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World Mental Health Day

World Mental Health Day

Our Commissioners, across the country have been busier than usual this week talking with community and people living with mental ill-health, their friends, family and supporters as part of Mental Health Week.

Today marks World Mental Health Day, Saturday 10 October 2015.  The focus in Australia is Mental Health Begins with Me! Many events have occurred this week to promote social and emotional wellbeing in the community, encourage people to maximise their health potential, enhance the coping capacity of communities, families, individuals and increase mental health recovery.

The National Mental Health Commission acknowledges the huge contribution from the mental health sector and all those affected by and supporting mental health in promoting mental health and social and emotional wellbeing in Australia. It is this outstanding, effort, commitment and input that make the Commission’s work possible.

Commissioner Jackie Crowe speaking with the ABC this week said “Awareness raising over the past five years has been incredible, the support mental health has got is terrific – actioning is what we need now.”                  

Our review of the mental health programmes and services – Contributing Lives, Thriving Communities delivered to Government last year provides recommendations to fix the system.  It highlights that mental health is not just an issue for governments. It touches every industry, every workplace, the vast majority of families and is everyone’s responsibility. The review calls for the system to be realigned from a focus on service providers, to a focus on people, where those with lived experience, their families and support people are engaged and involved at all levels —“nothing about us without us”.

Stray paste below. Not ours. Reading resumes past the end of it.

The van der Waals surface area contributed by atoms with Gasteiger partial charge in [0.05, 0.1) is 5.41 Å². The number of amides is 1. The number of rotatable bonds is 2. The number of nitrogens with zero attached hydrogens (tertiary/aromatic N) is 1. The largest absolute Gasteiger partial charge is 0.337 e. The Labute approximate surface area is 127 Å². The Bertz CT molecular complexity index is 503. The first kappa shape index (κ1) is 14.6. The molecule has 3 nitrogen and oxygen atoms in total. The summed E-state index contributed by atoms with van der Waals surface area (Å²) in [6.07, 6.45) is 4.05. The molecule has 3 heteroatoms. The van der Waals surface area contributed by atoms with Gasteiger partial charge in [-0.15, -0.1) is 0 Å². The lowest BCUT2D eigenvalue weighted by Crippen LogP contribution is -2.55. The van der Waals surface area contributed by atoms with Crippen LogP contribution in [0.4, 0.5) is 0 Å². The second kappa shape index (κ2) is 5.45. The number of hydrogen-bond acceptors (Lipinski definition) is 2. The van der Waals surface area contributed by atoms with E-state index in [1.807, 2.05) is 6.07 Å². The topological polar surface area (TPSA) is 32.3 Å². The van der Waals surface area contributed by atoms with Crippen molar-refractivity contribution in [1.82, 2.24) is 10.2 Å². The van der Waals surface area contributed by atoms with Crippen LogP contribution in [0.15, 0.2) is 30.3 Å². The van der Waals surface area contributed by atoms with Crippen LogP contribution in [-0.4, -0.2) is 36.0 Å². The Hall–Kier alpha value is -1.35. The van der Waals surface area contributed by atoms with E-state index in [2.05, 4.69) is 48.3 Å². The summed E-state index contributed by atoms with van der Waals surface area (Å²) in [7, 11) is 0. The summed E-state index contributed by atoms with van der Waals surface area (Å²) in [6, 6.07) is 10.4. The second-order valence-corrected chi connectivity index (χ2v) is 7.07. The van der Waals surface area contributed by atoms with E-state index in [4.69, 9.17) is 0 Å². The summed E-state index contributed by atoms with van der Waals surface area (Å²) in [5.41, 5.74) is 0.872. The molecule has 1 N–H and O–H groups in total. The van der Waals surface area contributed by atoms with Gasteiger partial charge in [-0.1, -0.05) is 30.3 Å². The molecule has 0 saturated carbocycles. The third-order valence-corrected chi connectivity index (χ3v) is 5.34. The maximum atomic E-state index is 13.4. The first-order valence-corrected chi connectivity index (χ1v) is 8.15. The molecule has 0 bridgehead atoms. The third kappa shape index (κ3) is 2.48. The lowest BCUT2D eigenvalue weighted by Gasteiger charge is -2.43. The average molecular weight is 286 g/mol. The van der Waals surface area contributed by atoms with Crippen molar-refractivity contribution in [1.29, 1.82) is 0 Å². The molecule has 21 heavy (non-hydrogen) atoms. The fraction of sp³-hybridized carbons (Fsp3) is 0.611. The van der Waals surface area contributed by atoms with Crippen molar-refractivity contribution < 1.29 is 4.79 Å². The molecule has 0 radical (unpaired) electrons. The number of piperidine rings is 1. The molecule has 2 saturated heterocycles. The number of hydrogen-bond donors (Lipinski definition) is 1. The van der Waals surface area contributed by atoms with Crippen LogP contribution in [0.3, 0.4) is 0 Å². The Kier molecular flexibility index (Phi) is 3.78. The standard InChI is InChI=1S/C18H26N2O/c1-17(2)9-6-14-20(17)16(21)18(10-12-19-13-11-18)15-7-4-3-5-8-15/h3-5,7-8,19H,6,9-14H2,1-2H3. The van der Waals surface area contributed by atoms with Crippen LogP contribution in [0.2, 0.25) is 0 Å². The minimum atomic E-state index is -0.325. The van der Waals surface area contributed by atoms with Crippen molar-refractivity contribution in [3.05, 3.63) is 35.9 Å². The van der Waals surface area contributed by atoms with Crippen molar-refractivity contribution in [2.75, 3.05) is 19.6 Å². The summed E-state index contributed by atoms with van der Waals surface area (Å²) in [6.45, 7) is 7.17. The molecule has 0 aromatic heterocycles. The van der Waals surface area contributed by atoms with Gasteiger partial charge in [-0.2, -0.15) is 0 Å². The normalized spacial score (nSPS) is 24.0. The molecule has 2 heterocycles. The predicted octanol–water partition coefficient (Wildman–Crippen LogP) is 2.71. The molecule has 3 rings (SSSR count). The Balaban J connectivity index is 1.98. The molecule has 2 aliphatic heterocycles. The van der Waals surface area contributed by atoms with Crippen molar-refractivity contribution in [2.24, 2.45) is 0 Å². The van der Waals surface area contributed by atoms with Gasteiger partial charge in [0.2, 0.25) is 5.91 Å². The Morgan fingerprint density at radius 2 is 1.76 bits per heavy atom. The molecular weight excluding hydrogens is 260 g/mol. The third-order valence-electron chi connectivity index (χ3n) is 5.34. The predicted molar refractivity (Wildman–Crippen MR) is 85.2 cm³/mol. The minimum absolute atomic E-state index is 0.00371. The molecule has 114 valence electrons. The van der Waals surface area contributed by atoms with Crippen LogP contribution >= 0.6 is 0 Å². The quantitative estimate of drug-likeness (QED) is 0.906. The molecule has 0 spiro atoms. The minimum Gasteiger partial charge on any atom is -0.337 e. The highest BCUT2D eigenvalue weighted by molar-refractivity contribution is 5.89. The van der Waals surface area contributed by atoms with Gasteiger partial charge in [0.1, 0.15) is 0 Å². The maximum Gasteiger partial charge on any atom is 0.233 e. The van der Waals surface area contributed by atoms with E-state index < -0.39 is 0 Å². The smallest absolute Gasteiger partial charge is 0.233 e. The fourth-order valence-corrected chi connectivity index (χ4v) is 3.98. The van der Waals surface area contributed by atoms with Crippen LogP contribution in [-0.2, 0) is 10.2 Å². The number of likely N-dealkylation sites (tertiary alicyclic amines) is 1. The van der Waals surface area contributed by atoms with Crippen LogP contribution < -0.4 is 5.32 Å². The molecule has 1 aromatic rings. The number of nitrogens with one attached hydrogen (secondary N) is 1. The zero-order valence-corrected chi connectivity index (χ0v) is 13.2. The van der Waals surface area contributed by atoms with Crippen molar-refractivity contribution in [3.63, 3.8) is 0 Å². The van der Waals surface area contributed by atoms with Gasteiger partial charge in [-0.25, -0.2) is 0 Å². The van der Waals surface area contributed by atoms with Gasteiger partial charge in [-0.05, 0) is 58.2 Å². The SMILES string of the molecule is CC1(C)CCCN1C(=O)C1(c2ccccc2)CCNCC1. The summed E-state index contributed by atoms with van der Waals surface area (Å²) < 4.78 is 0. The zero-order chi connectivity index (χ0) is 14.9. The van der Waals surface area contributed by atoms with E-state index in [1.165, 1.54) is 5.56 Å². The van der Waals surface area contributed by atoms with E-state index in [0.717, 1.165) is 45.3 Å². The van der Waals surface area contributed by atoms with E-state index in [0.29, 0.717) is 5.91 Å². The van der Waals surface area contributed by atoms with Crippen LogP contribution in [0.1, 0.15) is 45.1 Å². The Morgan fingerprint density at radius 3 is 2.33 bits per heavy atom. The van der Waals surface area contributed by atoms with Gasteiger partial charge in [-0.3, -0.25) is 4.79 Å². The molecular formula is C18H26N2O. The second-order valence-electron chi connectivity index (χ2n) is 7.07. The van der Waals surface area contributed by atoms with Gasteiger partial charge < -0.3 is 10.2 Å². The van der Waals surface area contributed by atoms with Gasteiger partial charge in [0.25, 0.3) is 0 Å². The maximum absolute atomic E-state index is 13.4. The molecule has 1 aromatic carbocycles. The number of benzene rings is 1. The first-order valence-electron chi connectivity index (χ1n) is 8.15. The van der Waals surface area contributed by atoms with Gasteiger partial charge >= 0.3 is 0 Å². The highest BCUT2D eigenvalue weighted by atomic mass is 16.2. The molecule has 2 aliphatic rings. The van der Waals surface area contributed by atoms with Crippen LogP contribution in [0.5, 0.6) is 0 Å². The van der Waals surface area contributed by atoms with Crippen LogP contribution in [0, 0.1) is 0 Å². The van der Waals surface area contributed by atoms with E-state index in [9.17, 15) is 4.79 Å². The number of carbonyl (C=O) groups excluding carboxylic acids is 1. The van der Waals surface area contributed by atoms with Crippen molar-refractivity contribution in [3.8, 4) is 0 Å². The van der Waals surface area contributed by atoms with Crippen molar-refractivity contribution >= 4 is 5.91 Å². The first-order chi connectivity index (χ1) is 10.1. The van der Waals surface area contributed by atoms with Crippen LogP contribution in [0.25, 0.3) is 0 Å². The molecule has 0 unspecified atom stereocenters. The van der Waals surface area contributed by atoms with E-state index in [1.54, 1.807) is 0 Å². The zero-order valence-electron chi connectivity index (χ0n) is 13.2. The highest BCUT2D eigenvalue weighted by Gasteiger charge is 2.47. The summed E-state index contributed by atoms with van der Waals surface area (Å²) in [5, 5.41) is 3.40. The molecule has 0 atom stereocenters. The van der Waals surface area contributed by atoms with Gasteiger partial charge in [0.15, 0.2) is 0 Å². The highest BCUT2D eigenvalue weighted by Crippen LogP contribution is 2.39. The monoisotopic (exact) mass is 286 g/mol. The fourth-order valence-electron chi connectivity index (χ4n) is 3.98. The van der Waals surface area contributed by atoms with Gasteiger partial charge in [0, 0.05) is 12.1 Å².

Nearly one in two people will experience mental ill-health in their lifetime.  We need to ensure that all Australians can live contributing lives, that support and are supported by thriving communities.  “People live in families and they live in communities - community is our best asset,” said Commissioner Crowe.  It is through the power of communities, providing local services that meet the needs of local people who are engaged and involved in decision making that we can work collectively to make change happen.

There is immense scope to significantly improve the lives of millions of Australians. Genuine partnerships, investing in prevention, early intervention and recovery services that are person-centred are key to improving mental health and preventing suicide.

Aboriginal flag Torres Strait Islander flag

Acknowledgement of Country

The Commission acknowledges the traditional custodians of the lands throughout Australia.
We pay our respects to their clans, and to the elders, past present and emerging, and acknowledge their continuing connection to land, sea and community.


The Commission is committed to embracing diversity and eliminating all forms of discrimination in the provision of health services. The Commission welcomes all people irrespective of ethnicity, lifestyle choice, faith, sexual orientation and gender identity.

Lived Experience

We acknowledge the individual and collective contributions of those with a lived and living experience of mental ill-health and suicide, and those who love, have loved and care for them. Each person’s journey is unique and a valued contribution to Australia’s commitment to mental health suicide prevention systems reform.